Feeds

The GIMP threatens PIN number security

Linux image manipulation black ops

Security for virtualized datacentres

This must be a first: Linux image manipulation programme the GIMP has been fingered as a possible tool in uncovering people's PIN numbers as sent through the post. It's not all open source gloom, though, Photoshop can also be used to, in certain circumstances, enhance illicitly-obtained printed PIN numbers.

That, at least, is the conclusion of University of Cambridge reserachers who looked at the tamper-proof stationery used to deliver said numbers to expectant punters. Team member Mike Bond first became suspicious when he was "sent a new pin and found that poor printing meant it was readable with the naked eye", the BBC reports.

This was despite techniques such as secure envelopes which make it obvious if someone has opened them, and peel-off labels designed to obscure printed numbers.

Mr Bond explained that, for example: "You are printing black toner on to a background pattern that is supposed to disguise it," but that: "If you add too little you cannot read it but too much will make it stand out."

The Cambridge staionery-busters were able, using a variety of techniques including the good-old "shining bright lights at an angle to the paper" and the simple scan-and-adjust ploy noted above, to defeat many of the banks' best-laid security plans.

Mr Bond admitted: "We were surprised that it could be done so easily. We're concerned as academics and outside parties that other people are going to be spotting this too and start working towards fraud."

The banks, though, are not overly concerned. A spokeswoman for Apacs told the BBC that little fraud had resulted from the reading of PIN numbers from secure stationery, noting: "A pin has no value without the card." ®

Secure remote control for conventional and virtual desktops

More from The Register

next story
NASTY SSL 3.0 vuln to be revealed soon – sources (Update: It's POODLE)
So nasty no one's even whispering until patch is out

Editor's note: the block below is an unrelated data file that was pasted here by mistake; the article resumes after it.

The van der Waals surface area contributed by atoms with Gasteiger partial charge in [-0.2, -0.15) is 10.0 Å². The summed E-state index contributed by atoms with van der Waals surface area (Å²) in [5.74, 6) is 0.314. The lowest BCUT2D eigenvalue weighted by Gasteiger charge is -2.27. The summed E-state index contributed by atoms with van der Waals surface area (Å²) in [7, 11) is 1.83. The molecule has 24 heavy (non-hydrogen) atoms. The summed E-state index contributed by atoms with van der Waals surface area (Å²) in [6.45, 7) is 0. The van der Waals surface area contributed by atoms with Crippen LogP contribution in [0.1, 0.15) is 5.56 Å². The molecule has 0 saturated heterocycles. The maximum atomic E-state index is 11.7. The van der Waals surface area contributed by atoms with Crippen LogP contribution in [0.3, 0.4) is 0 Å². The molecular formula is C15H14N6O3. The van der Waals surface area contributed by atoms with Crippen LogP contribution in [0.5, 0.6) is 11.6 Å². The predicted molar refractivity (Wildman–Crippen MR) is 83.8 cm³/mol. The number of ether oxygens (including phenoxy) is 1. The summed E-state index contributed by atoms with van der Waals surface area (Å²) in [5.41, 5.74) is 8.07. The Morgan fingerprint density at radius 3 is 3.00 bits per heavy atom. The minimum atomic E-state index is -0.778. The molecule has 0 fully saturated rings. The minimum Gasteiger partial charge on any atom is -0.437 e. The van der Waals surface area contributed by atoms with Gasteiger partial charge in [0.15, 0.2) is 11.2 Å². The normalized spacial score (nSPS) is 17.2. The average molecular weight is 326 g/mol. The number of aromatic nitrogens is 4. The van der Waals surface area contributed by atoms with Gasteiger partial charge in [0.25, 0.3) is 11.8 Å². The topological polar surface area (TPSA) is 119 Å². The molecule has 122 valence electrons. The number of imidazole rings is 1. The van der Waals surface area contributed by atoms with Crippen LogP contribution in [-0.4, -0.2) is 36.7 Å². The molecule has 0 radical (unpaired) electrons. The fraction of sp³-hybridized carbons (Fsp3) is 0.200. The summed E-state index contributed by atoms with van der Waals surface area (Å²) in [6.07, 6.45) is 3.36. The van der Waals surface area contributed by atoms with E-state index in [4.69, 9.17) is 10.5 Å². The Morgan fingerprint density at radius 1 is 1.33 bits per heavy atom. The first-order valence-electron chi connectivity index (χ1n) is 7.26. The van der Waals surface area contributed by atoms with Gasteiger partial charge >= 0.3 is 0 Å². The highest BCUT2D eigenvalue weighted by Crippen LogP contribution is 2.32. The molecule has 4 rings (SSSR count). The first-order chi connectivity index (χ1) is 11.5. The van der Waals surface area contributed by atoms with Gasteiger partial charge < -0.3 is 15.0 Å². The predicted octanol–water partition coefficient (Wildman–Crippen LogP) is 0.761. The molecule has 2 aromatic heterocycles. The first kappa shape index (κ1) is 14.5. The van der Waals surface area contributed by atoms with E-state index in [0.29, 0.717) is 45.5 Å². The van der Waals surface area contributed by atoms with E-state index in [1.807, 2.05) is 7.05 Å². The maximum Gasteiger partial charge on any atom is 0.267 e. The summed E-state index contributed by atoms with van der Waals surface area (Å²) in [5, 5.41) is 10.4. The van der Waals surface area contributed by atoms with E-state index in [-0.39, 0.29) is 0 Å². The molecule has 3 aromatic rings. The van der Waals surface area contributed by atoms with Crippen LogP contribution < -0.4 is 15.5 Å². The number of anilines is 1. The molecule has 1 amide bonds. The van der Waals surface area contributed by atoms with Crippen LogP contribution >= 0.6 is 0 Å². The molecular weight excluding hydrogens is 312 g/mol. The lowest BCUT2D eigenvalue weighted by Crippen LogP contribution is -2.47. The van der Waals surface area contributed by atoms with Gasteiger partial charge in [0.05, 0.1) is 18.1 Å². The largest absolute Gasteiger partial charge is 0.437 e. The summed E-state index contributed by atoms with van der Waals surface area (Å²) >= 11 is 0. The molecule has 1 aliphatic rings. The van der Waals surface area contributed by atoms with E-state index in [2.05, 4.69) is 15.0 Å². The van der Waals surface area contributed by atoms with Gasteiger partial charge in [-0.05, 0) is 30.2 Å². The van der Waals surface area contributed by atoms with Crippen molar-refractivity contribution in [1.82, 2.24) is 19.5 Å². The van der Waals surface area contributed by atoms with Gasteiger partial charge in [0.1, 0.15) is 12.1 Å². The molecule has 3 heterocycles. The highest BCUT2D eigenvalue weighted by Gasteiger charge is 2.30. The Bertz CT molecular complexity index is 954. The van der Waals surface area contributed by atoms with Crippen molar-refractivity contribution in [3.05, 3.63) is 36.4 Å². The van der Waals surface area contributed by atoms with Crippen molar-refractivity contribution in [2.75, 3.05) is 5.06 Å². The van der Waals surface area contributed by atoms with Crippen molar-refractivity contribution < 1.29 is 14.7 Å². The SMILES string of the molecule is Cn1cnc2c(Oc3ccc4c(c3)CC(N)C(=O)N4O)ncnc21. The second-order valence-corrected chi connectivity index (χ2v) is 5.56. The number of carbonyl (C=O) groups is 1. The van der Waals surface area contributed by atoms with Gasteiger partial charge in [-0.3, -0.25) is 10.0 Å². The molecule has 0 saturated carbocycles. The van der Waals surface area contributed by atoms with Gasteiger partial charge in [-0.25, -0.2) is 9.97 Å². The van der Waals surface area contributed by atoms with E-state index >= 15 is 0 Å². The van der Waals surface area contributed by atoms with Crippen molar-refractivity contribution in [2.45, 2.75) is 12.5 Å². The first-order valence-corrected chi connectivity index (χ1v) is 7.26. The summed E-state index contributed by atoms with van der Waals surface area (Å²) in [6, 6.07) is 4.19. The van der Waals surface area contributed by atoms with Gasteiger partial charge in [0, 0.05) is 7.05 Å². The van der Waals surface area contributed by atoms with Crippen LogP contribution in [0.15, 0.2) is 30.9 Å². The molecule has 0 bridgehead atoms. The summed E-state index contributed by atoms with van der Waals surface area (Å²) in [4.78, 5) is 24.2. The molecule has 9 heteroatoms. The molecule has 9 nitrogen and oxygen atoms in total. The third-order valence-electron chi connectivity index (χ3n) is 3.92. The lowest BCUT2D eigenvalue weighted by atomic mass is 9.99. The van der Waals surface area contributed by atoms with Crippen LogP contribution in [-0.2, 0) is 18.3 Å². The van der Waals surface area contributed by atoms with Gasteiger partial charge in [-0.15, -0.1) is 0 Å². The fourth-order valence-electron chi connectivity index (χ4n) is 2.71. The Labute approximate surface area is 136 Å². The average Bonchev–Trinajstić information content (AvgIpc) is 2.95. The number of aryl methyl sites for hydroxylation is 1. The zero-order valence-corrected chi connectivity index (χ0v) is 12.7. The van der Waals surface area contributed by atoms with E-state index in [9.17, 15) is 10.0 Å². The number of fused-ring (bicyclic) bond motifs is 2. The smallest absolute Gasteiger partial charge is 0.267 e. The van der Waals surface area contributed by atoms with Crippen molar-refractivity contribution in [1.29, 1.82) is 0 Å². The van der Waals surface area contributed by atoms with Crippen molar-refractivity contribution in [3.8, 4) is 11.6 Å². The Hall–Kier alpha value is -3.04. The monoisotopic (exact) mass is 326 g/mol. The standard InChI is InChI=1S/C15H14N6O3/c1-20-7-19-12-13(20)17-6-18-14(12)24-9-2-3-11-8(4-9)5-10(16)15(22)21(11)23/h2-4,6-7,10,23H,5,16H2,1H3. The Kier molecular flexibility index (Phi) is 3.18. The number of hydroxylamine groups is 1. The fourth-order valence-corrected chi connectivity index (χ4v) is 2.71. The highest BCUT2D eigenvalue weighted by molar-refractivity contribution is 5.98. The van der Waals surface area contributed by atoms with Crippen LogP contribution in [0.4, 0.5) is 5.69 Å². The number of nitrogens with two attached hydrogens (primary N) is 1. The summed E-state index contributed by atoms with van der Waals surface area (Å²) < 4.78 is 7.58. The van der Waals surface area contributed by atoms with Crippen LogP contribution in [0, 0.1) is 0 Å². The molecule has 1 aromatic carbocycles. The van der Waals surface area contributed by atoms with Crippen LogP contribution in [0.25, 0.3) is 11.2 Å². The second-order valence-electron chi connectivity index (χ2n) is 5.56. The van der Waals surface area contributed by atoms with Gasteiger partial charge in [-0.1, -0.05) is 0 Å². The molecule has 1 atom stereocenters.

Russian hackers exploit 'Sandworm' bug 'to spy on NATO, EU PCs'
Fix imminent from Microsoft for Vista, Server 2008, other stuff
Microsoft pulls another dodgy patch
Redmond makes a hash of hashing add-on
'LulzSec leader Aush0k' found to be naughty boy not worthy of jail
15 months home detention leaves egg on feds' faces as they grab for more power
Forget passwords, let's use SELFIES, says Obama's cyber tsar
Michael Daniel wants to kill passwords dead
FBI boss: We don't want a backdoor, we want the front door to phones
Claims it's what the Founding Fathers would have wanted – catching killers and pedos
prev story

Whitepapers

Forging a new future with identity relationship management
Learn about ForgeRock's next generation IRM platform and how it is designed to empower CEOS's and enterprises to engage with consumers.
Why cloud backup?
Combining the latest advancements in disk-based backup with secure, integrated, cloud technologies offer organizations fast and assured recovery of their critical enterprise data.
Win a year’s supply of chocolate
There is no techie angle to this competition so we're not going to pretend there is, but everyone loves chocolate so who cares.
High Performance for All
While HPC is not new, it has traditionally been seen as a specialist area – is it now geared up to meet more mainstream requirements?
Intelligent flash storage arrays
Tegile Intelligent Storage Arrays with IntelliFlash helps IT boost storage utilization and effciency while delivering unmatched storage savings and performance.